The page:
Antipsychotic Medications Reduce the Rate of Violent Crime by Patients with Psychiatric Disorders, Suggests Study

Antipsychotic MedicationsAntipsychotic medications and mood stabilizing drugs are typically prescribed for patients with psychiatric disorders to ameliorate symptoms, decrease the potential for a relapse and avoid the need for hospitalization. Now, a group of researchers in the UK and Sweden have found that antipsychotic and mood stabilizing medications can reduce the rates of violent crimes by patients with psychiatric problems. According to them, people who administered antipsychotic medications such as clozapine or risperidone to treat psychiatric illness are nearly half as likely to commit a violent crime as compared to if they are not using such drugs.

The researchers studied the psychiatric diagnoses and any subsequent criminal convictions in more than 80,000 patients including 40,937 men and 41,710 women who were prescribed antipsychotic or mood stabilizing medication during the period 2006 to 2009. During the three-year period of the study, 2,657 (6.5%) men and 604 (1.4%) women were convicted for a violent crime. Compared to the periods when the participants did not have the medication, it was found the rate of violent crime fell by 45 per cent in people receiving antipsychotic medication, and by 24 per cent in people who were prescribed mood stabilizing drugs.

The major findings of this study are as follows:

  • There was a reduced rate of violent crime by men with bipolar disorder who took mood stabilizing drugs, though there were no such associations with mood stabilizing drugs in patients having schizophrenia and related disorders. So antipsychotics could have beneficial effects on violent crime outcomes.
  • Addition of antipsychotic medications to mood stabilizing drugs found to be more effective than using the latter drugs alone. But, addition of a mood stabilizing drug to an antipsychotic medication does not have any effect. But if there are concerns about the risk of violence in patients with bipolar disorder, addition of an antipsychotic medication can be considered.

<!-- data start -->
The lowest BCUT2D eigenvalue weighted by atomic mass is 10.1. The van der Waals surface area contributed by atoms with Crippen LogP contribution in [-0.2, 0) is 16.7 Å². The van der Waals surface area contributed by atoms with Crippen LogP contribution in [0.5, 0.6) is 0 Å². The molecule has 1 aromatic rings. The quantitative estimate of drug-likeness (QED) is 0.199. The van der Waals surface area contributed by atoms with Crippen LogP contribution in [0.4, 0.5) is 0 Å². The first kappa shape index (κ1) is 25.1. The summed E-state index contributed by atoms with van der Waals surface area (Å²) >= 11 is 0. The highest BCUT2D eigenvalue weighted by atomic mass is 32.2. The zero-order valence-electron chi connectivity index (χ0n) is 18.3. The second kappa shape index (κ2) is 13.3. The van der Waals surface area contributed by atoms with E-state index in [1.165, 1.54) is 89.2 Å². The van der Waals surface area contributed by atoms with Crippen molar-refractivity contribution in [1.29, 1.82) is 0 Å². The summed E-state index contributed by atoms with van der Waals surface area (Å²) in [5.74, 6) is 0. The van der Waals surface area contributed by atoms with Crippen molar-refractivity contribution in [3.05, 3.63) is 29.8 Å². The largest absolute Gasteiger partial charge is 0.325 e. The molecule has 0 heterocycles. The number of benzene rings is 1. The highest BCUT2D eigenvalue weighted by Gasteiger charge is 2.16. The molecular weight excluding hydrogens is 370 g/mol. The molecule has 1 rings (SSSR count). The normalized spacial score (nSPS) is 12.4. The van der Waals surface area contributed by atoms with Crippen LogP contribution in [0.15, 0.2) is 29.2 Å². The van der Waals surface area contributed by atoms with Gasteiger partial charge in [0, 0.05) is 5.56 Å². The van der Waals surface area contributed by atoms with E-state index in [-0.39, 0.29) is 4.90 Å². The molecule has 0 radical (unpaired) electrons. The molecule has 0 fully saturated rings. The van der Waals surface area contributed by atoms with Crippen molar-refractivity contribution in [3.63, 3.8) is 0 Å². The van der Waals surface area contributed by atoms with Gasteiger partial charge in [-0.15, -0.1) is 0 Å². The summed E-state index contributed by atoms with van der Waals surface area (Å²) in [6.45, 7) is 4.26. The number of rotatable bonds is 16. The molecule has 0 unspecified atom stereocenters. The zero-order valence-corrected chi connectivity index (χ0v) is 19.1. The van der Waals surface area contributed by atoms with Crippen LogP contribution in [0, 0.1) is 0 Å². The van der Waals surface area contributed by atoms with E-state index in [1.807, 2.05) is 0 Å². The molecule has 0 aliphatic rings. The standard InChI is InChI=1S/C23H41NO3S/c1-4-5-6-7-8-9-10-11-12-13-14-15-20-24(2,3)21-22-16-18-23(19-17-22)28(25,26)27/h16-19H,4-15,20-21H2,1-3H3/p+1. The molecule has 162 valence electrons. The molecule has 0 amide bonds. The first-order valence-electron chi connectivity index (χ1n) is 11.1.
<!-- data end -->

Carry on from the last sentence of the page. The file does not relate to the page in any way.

• Reductions in rates of violence are linked to the use of depot antipsychotic drugs and this association is as strong as for orally administered antipsychotic.

However, the researchers point out that their study has some limitations:

  • As it does not investigate how the associations are mediated, it is not possible to assert casual effects from the findings.
  • The study data is not enough to examine disease phase, which is important for future work.
  • Confounding by indication can occur between classes of psychotropic medications. For instance, changes from antipsychotic medications to mood stabilizing drugs and vice versa can occur according to clinical severity, individual response to treatment, and comorbidity.
  • Violent convictions are used as primary outcome for this study. Therefore, the study does not capture the violence that less often leads to arrest (for example, minor violence towards family members).

The researchers admit more clinical trials and experimental studies are needed to confirm their findings, though their research can help in decision-making on treatment options for patients with psychiatric disorders. Thus, this study paves the way for medical researchers to further explore the uses of antipsychotic medications.

According to the study, the potential effects of antipsychotic medications and mood stabilizing drugs should be taken into consideration while suggesting treatment options for patients with psychiatric disorders. This also underlines the importance of error-free and timely psychiatry transcription services to document clinical notes, consultation notes, psychiatric evaluations, referral letters and discharge summaries to help psychiatrists take proper decisions on treatment.